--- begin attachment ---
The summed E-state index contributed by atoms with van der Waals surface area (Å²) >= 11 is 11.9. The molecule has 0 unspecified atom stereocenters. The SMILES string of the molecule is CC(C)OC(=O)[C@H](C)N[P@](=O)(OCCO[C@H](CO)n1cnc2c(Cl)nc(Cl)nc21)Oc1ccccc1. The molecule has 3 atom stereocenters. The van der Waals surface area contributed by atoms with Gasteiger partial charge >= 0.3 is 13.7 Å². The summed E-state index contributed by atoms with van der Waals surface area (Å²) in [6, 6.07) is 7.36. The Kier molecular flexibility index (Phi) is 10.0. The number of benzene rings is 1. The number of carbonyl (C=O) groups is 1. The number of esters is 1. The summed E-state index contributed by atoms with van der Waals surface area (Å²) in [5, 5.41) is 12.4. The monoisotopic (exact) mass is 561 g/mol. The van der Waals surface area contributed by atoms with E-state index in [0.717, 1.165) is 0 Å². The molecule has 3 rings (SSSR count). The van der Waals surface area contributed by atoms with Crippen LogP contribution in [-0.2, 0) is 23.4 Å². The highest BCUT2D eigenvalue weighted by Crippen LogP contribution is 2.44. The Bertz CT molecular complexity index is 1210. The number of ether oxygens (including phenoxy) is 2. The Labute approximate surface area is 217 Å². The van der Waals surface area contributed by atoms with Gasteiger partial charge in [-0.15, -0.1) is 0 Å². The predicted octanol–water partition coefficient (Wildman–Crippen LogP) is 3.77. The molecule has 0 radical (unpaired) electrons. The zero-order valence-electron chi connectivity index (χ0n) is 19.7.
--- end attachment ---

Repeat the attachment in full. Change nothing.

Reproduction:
The summed E-state index contributed by atoms with van der Waals surface area (Å²) >= 11 is 11.9. The molecule has 0 unspecified atom stereocenters. The SMILES string of the molecule is CC(C)OC(=O)[C@H](C)N[P@](=O)(OCCO[C@H](CO)n1cnc2c(Cl)nc(Cl)nc21)Oc1ccccc1. The molecule has 3 atom stereocenters. The van der Waals surface area contributed by atoms with Gasteiger partial charge >= 0.3 is 13.7 Å². The summed E-state index contributed by atoms with van der Waals surface area (Å²) in [6, 6.07) is 7.36. The Kier molecular flexibility index (Phi) is 10.0. The number of benzene rings is 1. The number of carbonyl (C=O) groups is 1. The number of esters is 1. The summed E-state index contributed by atoms with van der Waals surface area (Å²) in [5, 5.41) is 12.4. The monoisotopic (exact) mass is 561 g/mol. The van der Waals surface area contributed by atoms with E-state index in [0.717, 1.165) is 0 Å². The molecule has 3 rings (SSSR count). The van der Waals surface area contributed by atoms with Crippen LogP contribution in [-0.2, 0) is 23.4 Å². The highest BCUT2D eigenvalue weighted by Crippen LogP contribution is 2.44. The Bertz CT molecular complexity index is 1210. The number of ether oxygens (including phenoxy) is 2. The Labute approximate surface area is 217 Å². The van der Waals surface area contributed by atoms with Gasteiger partial charge in [-0.15, -0.1) is 0 Å². The predicted octanol–water partition coefficient (Wildman–Crippen LogP) is 3.77. The molecule has 0 radical (unpaired) electrons. The zero-order valence-electron chi connectivity index (χ0n) is 19.7.